See more from Wu and other visionaries at ORGNL.TV
Advertisement
For more in-depth interviews with inspiring visionaries, click here.


Hair and makeup by Andrew Colvin

More from Celebs & Influencers

The Balmain show feels less like a runway spectacle and more like a private Kardashian-Jenner shopping trip that fellow show-goers (and everyone ...
For the latest drop of Ivy Park, Beyoncé's activewear line launched in April, the superstar has gifted us with a video in which she's equal parts dream ...
The Kardashian-Jenners have all been known to catalyze sales, whether or not they're hyping their own brands. But in case you had any doubts about Kylie ...
"You can be whoever you want to be." If you grew up in an atmosphere of gold stars and participation trophies, you probably heard this on loop. You, little...
Though bloggers may have a reputation for sharing almost every aspect of their lives — from #OOTDs to dinner pics (hey, we're guilty of this, too) — rarely...
Don't worry — Kate Middleton just can't seem to let go of her favorite boots either. The Duchess wore a pair of Penelope Chilvers long tassel boots in ...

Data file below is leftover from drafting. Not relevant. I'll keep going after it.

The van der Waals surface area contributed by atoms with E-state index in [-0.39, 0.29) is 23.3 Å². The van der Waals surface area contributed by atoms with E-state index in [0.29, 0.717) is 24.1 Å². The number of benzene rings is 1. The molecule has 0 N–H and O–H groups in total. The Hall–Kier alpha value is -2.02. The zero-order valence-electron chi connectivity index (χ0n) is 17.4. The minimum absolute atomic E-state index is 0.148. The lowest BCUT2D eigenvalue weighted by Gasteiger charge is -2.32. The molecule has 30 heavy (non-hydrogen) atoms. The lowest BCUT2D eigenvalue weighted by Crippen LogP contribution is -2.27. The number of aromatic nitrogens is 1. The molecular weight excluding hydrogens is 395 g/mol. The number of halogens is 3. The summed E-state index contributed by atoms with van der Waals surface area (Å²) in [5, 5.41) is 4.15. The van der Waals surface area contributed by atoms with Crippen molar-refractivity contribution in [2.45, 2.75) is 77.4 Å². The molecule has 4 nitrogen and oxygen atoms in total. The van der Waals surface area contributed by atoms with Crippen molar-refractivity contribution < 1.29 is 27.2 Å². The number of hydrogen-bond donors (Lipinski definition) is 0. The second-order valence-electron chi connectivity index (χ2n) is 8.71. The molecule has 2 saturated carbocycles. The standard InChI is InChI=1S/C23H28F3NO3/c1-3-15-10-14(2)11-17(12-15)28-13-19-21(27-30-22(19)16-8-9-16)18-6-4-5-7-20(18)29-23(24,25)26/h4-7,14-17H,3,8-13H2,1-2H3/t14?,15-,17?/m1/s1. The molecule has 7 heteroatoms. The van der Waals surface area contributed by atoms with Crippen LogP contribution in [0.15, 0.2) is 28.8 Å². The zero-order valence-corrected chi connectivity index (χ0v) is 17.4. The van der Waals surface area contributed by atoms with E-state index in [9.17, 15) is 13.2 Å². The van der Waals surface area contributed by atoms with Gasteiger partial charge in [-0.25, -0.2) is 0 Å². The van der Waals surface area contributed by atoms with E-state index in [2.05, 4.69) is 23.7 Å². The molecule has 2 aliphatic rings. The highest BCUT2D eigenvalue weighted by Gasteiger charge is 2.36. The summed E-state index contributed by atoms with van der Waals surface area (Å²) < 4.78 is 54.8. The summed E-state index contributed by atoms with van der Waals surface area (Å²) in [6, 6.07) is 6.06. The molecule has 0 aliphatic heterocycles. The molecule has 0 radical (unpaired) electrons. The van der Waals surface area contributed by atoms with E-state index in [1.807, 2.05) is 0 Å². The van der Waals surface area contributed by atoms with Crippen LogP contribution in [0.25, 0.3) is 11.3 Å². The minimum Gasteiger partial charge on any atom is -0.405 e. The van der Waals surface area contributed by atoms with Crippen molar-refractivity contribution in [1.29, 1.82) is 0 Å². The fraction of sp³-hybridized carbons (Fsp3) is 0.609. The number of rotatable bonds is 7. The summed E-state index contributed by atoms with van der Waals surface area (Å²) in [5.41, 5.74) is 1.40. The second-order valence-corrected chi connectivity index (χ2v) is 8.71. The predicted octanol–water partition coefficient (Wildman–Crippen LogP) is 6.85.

Let's say you're Beyoncé. Let's say your daughter is Blue Ivy. Let's say you have to, for whatever reason, attend a football game. Let's say you have a ...
(Paid Content) Snap, filter, post, repeat. In today's social-media-saturated landscape, sharing photos online is as ubiquitous as brushing one's teeth or ...
If you're suffering from a case of the Mondays, Alessandro Michele has a cure. It involves an editorialized gathering of a few of our favorite things: ...
The cast of Stranger Things is continuing its world tour of stealing your heart. First, Millie Bobby Brown took over the front row of New York Fashion ...
With close to 4 million followers on Instagram, Aimee Song (a.k.a. Song of Style) knows how to take a pretty decent photo. The Los Angeles-based interior ...
Last year, the lingerie line Frederick's of Hollywood closed all its stores after going bankrupt. But now, it's making a resurgence with a little help ...
On September 20, 2016, our faith in love was tested by the sound of Brangelina's earth-shattering divorce. If we're being honest, we've yet to recover. But...
Kendall, we need to talk. And I think you know why. Your latest Vogue spread — which, need I remind you, is your fifth this year — is...problematic. Here...